Mozilla's mea culpa for breaking Firefox
Mozilla has issued an apology for the issue with its Firefox web browser which broke existing add-ons from working and prevented new ones from being installed.
The incident, which occurred earlier this month, has been traced to the expiration of a digital certificate used to sign add-ons. Mozilla CTO Eric Rescorla shared details of the gaffe in a blog post.
The expired certificate acted as an intermediate certificate for the digital signing process used to verify new add-ons or ensure add-ons loaded into Firefox are legitimate.
This meant that the vast majority of the more than 15,000 Firefox add-ons that are available stopped working, and the browser rejected attempts to install new add-ons due to the expired certificate. The effect was delayed because Firefox only checks add-ons about every 24 hours, and the time of these checks is different for each user.
Once Mozilla became aware of the issue, the company initially temporarily disabled signing of new add-ons, and pushed a hotfix designed to suppress re-validating the signatures on add-ons, in an attempt to prevent disruption for users who had not re-validated yet and encountered the issue.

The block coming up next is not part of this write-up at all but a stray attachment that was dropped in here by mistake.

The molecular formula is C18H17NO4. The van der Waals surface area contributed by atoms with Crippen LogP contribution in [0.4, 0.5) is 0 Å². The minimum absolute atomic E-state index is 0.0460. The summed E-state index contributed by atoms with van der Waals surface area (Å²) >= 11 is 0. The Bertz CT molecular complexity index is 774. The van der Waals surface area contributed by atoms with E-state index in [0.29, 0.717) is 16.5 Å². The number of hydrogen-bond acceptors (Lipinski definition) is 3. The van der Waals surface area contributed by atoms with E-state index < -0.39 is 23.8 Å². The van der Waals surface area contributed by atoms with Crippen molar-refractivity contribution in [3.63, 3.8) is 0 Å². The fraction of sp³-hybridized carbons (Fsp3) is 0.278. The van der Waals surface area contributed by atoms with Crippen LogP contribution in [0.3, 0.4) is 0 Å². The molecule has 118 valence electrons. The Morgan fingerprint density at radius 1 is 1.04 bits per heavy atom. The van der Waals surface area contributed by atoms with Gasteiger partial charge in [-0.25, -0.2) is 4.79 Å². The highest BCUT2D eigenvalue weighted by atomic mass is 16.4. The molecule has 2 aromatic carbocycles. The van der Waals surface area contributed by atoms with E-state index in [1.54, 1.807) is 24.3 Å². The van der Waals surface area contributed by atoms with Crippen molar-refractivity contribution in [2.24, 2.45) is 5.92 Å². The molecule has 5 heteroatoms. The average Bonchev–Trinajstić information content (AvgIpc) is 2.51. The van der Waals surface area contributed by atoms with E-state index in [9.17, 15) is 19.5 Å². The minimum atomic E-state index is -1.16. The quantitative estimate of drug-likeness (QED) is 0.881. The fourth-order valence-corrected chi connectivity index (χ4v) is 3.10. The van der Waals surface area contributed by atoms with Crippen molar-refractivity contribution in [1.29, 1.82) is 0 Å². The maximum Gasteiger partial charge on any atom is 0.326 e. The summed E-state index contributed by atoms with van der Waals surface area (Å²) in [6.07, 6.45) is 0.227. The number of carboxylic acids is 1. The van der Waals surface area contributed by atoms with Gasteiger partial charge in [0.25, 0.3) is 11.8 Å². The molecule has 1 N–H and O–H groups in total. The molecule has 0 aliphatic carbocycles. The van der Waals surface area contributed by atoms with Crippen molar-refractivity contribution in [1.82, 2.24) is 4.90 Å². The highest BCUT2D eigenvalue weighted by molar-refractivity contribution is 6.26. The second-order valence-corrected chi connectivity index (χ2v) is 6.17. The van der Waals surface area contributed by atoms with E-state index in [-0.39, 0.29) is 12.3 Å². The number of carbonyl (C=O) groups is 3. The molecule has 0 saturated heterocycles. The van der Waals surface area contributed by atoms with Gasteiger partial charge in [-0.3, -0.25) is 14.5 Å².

As a more long-term solution, Mozilla developed a new certificate with the same subject name and public key as the old certificate, and then set about developing and pushing an update to Firefox to install the new certificate and force the browser to re-verify every add-on.
“We strive to make Firefox a great experience. Last weekend we failed, and we’re sorry,” new Mozilla Head of Engineering Joe Hildebrand said.
“You deserve a full accounting, but we didn’t want to wait until that process was complete to tell you what we knew so far. We let you down and what happened might have shaken your confidence in us a bit, but we hope that you’ll give us a chance to earn it back.”
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